Your leg size may predict your risk of knee osteoarthritis

If you’re a runner, your well meaning, non-running friends have probably told you more times than you can countthat your sport is hard on your knees. While a growing body of research shows that running actually strengthens our joints, a recent study suggests that runners with lower levels of lower-limb muscle (i.e., skinnier legs) are more likely to suffer osteoarthritis related to their activities.

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The study

Researchers out of the Erasmus Medical Centre in Denmark analyzed the data from an earlier project, The Rotterdam Study, looking for information on the impact of weight-bearing activities on the risk of knee osteoarthritis (OA). They discovered a significant association between engaging in activities such as walking, running and weight-bearing sports and an increased likelihood of developing OA; but this link was only pronounced in individuals with lower levels of lower-limb muscle mass–i.e., people with skinnier legs.

Should female runners lift heavy weights?

The study used DXA scans (an imaging test used to measure bone density and body composition) to assess the lower-limb muscle mass of more than 5,000 participants, and then divided them into three groups, according to the results. During the following six years, 8.4 per cent of the 5,003 participants developed new-onset knee OA. Individuals who reported regular participation in weight-bearing activities, and who were also in the subgroup of having the lowest third of lower-limb muscle mass, had as much as 50 per cent increased risk of developing knee OA. Participants in the middle and upper rankings for lower-limb muscle mass showed no relationship between their level of exercise and knee OA risk.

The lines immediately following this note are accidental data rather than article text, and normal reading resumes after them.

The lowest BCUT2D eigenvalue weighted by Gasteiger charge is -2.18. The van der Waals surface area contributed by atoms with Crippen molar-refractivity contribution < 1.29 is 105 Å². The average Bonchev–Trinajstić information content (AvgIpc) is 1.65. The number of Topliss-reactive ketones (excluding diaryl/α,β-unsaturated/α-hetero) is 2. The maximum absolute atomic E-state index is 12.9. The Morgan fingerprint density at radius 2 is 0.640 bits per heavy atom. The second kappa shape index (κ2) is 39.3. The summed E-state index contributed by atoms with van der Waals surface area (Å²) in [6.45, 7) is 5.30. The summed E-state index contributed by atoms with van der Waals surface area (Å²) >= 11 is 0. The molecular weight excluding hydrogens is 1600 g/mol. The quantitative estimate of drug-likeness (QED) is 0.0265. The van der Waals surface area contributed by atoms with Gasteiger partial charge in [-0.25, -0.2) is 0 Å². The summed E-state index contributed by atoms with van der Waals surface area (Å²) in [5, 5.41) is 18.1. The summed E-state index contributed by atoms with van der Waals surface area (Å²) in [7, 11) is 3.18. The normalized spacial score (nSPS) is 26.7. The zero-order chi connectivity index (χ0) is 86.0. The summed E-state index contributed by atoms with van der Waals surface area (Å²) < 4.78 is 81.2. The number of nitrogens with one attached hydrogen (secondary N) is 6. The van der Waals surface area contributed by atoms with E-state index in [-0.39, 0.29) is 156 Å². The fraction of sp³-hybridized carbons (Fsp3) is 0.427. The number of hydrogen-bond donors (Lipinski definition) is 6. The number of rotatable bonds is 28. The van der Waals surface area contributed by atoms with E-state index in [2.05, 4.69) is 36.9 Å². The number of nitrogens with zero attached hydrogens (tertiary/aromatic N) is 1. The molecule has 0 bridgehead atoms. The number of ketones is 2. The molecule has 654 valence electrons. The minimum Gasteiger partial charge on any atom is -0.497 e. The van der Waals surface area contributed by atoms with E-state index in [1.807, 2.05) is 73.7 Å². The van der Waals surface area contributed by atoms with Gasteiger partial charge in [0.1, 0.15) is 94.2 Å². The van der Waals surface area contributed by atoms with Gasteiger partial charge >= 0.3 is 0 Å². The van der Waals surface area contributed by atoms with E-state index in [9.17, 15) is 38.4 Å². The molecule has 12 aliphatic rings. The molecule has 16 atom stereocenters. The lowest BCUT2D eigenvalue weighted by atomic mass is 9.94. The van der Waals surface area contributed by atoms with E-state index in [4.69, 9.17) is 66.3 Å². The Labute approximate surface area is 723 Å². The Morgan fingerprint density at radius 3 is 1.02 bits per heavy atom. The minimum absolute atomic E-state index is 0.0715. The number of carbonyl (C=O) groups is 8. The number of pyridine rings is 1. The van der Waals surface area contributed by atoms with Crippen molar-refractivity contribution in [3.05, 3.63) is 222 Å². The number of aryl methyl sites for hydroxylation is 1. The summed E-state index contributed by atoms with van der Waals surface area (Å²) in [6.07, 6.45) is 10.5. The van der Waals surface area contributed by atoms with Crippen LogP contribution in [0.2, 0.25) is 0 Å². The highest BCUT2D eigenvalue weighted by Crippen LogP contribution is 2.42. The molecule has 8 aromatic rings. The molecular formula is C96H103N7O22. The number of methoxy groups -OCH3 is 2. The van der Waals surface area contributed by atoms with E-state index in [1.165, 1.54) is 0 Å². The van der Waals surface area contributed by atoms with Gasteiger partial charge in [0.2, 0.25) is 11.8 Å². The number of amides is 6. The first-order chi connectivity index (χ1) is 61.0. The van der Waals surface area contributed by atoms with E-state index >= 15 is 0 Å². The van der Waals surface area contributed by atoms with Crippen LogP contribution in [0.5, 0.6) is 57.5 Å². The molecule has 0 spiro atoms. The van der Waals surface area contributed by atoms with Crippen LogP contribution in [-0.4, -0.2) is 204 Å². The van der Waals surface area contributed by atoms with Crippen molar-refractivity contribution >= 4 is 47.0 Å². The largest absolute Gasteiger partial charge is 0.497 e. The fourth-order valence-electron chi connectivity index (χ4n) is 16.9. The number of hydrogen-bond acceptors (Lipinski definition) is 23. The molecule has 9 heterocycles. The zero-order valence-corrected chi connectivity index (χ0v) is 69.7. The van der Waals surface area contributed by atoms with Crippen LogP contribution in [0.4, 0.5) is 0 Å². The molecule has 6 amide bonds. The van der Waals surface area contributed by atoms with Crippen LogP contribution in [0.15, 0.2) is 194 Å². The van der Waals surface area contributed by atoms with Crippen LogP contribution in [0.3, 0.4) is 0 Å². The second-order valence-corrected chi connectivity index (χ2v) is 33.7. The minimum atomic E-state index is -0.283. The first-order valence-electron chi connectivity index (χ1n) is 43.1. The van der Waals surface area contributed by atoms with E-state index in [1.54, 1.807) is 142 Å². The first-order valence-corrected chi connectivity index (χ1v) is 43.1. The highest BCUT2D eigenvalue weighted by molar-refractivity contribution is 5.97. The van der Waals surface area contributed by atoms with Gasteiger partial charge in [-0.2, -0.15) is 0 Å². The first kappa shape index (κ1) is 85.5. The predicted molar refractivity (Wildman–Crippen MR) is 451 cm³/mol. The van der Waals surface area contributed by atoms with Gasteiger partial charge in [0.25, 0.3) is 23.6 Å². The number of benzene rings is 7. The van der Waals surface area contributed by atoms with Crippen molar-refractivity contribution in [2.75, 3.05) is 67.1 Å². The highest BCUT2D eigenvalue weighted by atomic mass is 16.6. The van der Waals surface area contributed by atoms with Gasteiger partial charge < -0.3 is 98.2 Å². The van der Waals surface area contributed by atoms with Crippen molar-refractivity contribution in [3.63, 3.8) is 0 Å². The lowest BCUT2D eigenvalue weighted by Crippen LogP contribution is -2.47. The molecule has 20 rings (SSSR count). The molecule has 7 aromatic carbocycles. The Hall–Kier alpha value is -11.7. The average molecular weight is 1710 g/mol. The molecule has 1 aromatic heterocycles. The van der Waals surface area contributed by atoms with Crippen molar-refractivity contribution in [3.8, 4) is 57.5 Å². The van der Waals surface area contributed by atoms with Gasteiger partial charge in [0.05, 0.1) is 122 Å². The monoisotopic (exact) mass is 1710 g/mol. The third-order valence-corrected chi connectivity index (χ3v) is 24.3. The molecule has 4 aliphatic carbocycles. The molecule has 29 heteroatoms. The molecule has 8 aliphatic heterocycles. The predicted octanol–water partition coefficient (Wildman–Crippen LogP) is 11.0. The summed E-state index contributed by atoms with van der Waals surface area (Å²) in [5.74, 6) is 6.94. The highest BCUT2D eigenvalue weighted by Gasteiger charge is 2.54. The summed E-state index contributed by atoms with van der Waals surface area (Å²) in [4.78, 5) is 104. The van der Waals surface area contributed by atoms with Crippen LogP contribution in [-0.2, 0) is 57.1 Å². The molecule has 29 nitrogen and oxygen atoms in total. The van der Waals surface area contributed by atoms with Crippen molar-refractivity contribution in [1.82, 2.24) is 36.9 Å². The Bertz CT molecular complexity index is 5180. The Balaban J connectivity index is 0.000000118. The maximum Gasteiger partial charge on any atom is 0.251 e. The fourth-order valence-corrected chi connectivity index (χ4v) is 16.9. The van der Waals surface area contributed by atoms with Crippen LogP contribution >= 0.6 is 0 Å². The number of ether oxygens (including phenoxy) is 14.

The study found that non-weight-bearing exercises like swimming or cycling showed no correlation with knee OA risk. This suggests that how physical activity impacts joint health may vary depending on the type of exercise performed. Lead researcher Joyce B.J.van Meurs emphasizes the need for caution, especially among individuals with low muscle mass engaging in weight-bearing activities.

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But doesn’t running make our joints stronger?

This study contrasts some of the leading research about joint health and the importance of weight-bearing activities as athletes age. The researchers acknowledge that past studies looking for a connection between impact-bearing activities and knee OA have failed to show any association. A recent, large meta-analysis found “no association of total physical activity with increased risk for knee osteoarthritis.”

While shedding light on the intricate relationship between physical activity and knee OA risk, the study acknowledges its limitations, and further research, including larger sample sizes and diverse methodologies such as randomized clinical trials, is essential to validate these findings and provide more definitive insights.


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